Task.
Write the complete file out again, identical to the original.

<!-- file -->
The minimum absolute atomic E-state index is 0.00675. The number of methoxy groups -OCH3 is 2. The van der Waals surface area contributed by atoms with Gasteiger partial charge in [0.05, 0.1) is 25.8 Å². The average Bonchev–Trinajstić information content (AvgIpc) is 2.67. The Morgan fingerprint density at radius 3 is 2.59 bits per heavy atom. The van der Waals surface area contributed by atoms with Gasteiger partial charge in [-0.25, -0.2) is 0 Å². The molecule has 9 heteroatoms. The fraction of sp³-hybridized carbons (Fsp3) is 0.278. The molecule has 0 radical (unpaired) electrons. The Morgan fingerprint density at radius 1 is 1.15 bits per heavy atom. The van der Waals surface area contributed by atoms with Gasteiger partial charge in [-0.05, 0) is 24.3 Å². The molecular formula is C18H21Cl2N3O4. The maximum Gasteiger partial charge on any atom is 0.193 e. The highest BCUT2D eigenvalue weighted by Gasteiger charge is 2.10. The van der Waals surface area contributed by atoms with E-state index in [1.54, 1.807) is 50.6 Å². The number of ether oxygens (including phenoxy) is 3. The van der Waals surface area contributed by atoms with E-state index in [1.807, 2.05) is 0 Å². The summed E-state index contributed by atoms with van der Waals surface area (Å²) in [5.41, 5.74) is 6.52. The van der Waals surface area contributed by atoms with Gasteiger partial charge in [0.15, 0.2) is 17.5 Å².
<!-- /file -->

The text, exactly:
The minimum absolute atomic E-state index is 0.00675. The number of methoxy groups -OCH3 is 2. The van der Waals surface area contributed by atoms with Gasteiger partial charge in [0.05, 0.1) is 25.8 Å². The average Bonchev–Trinajstić information content (AvgIpc) is 2.67. The Morgan fingerprint density at radius 3 is 2.59 bits per heavy atom. The van der Waals surface area contributed by atoms with Gasteiger partial charge in [-0.25, -0.2) is 0 Å². The molecule has 9 heteroatoms. The fraction of sp³-hybridized carbons (Fsp3) is 0.278. The molecule has 0 radical (unpaired) electrons. The Morgan fingerprint density at radius 1 is 1.15 bits per heavy atom. The van der Waals surface area contributed by atoms with Gasteiger partial charge in [-0.05, 0) is 24.3 Å². The molecular formula is C18H21Cl2N3O4. The maximum Gasteiger partial charge on any atom is 0.193 e. The highest BCUT2D eigenvalue weighted by Gasteiger charge is 2.10. The van der Waals surface area contributed by atoms with E-state index in [1.54, 1.807) is 50.6 Å². The number of ether oxygens (including phenoxy) is 3. The van der Waals surface area contributed by atoms with E-state index in [1.807, 2.05) is 0 Å². The summed E-state index contributed by atoms with van der Waals surface area (Å²) in [5.41, 5.74) is 6.52. The van der Waals surface area contributed by atoms with Gasteiger partial charge in [0.15, 0.2) is 17.5 Å².